Colleges are preparing for the beginning of the end of affirmative action
Affirmative action in higher education has survived by relying on moderate justices like Sandra Day O’Connor, only for Donald Trump and the Senator to reshuffle the court. Mitch McConnell (R-Ky.). The need for negotiations is over on an issue that sharply divides Chief Justice John Roberts from liberal justices, especially Sonia Sotomayor. And repealing the policy could also open up broader legal attacks on the use of affirmative action in employment.
Bloom’s group, which says it represents about 20,000 students, asked the High Court to overturn its ruling in Grutter v. Bollinger, a landmark 2003 decision that allowed colleges to consider race and use holistic reviews as long as their affirmative action programs were narrowly tailored.
It’s a move that education and rights groups fear will worsen inequality for years to come. They point to race-neutral college admissions policies in California, Michigan and other states where the practice is outlawed, and diversity has declined. They say the race-based admissions standard doesn’t take into account discrimination and other barriers black and brown students often face.
“There is no viable alternative to achieving the kind of diversity that we have today and have had for decades,” said Lee Bollinger, president of Columbia University and chief defendant in the Bigger.
Tumbling Bigger will be a setback not only for higher education, he said, but for all sectors.
“It would bring us into a new era where we would return to societal efforts to address issues of racial injustice that are part of our history — and tragically so — and continue to this day,” he said.
Most voters also see positive actions in colleges. Recently A POLITICO/Morning Consult poll, conducted in mid-October, found that 39 percent of voters believed that the advantages of race-based affirmative action in education for “minority groups” outweighed the disadvantages for others.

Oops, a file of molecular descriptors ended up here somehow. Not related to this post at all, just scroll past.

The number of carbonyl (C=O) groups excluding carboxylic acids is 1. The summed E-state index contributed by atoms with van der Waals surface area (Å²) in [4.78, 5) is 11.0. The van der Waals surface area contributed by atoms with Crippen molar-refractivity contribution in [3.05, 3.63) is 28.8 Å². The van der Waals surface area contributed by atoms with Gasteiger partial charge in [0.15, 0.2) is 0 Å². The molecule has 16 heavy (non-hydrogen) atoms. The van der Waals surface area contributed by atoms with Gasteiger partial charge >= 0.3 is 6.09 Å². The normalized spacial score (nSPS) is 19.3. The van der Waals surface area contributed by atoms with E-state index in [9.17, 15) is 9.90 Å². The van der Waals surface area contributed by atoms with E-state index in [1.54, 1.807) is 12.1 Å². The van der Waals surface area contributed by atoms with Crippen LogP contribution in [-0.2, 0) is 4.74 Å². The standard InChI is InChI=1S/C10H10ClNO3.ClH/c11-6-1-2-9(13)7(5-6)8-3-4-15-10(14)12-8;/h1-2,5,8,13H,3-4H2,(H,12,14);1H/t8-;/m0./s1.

But some of Bloom’s allies think the programs are short-sighted.
“Race-conscious admissions policies not only seriously harm Asian American communities, but have also failed to help blacks and Hispanics,” the Asian American Education Coalition said in a statement. “It is at best a ‘help’ that hides rather than addresses the real causes of the lack of diversity on many college campuses.”
Here are three things to know as the Supreme Court weighs the future of race in college admissions:
Sotomayor and Roberts clashed over it before
Sotomayor is the only high court justice to rule in favor of race-conscious admissions Fisher v. University of Texas, Bloom’s previous attempt to ban it from higher education. She made her position clear, often saying she was “a product of affirmative action.”
Perhaps the clearest example of the first Latin American justice’s views on affirmative action in higher education is her 58-page dissent in the case in which the Supreme Court upheld the Michigan constitutional amendment prohibition of practice when enrolling in public universities. The 2014 case became a defining moment in Sotomayor’s tenure, as she chose to read her dissent from the bench for the first time — a sign of the fiercest opposition.
He also sparred with Roberts over past affirmative action decisions.
In the opinion of the chief judge from 2007 in Parents Involved in Local Schools v. Seattle School District No. 1, Roberts was skeptical of how the K-12 school system was trying to address segregation.
“The way to stop discrimination on the basis of race is to stop discrimination on the basis of race,” Roberts wrote, two years before Sotomayor was appointed to the high court.
Years later, in a 2014 dissent read by Sotomayor from the bench, she called the majority opinion written by Roberts “feeling out of touch with reality” — and paraphrased his famous phrase.